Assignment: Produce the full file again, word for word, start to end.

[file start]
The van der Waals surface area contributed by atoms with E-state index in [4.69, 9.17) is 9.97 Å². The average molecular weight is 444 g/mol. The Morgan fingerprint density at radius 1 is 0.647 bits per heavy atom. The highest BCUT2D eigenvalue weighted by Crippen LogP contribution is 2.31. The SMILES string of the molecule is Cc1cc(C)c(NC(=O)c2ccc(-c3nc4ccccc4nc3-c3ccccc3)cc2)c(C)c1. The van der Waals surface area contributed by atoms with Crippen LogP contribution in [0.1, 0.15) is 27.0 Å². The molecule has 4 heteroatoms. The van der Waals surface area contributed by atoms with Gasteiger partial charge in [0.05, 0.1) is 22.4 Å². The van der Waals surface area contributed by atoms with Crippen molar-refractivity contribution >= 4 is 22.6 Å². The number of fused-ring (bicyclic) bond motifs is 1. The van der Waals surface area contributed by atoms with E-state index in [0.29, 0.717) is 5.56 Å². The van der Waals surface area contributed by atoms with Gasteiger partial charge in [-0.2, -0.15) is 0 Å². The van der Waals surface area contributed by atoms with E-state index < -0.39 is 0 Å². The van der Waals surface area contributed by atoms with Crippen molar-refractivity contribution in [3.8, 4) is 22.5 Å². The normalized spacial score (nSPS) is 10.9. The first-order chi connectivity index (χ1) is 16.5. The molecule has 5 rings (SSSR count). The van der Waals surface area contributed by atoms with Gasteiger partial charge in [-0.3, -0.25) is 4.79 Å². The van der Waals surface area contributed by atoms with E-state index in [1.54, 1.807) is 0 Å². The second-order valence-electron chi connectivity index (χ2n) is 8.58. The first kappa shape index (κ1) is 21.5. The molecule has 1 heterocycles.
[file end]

The van der Waals surface area contributed by atoms with E-state index in [4.69, 9.17) is 9.97 Å². The average molecular weight is 444 g/mol. The Morgan fingerprint density at radius 1 is 0.647 bits per heavy atom. The highest BCUT2D eigenvalue weighted by Crippen LogP contribution is 2.31. The SMILES string of the molecule is Cc1cc(C)c(NC(=O)c2ccc(-c3nc4ccccc4nc3-c3ccccc3)cc2)c(C)c1. The van der Waals surface area contributed by atoms with Crippen LogP contribution in [0.1, 0.15) is 27.0 Å². The molecule has 4 heteroatoms. The van der Waals surface area contributed by atoms with Gasteiger partial charge in [0.05, 0.1) is 22.4 Å². The van der Waals surface area contributed by atoms with Crippen molar-refractivity contribution >= 4 is 22.6 Å². The number of fused-ring (bicyclic) bond motifs is 1. The van der Waals surface area contributed by atoms with E-state index in [0.29, 0.717) is 5.56 Å². The van der Waals surface area contributed by atoms with Gasteiger partial charge in [-0.2, -0.15) is 0 Å². The van der Waals surface area contributed by atoms with E-state index < -0.39 is 0 Å². The van der Waals surface area contributed by atoms with Crippen molar-refractivity contribution in [3.8, 4) is 22.5 Å². The normalized spacial score (nSPS) is 10.9. The first-order chi connectivity index (χ1) is 16.5. The molecule has 5 rings (SSSR count). The van der Waals surface area contributed by atoms with Gasteiger partial charge in [-0.3, -0.25) is 4.79 Å². The van der Waals surface area contributed by atoms with E-state index in [1.54, 1.807) is 0 Å². The second-order valence-electron chi connectivity index (χ2n) is 8.58. The first kappa shape index (κ1) is 21.5. The molecule has 1 heterocycles.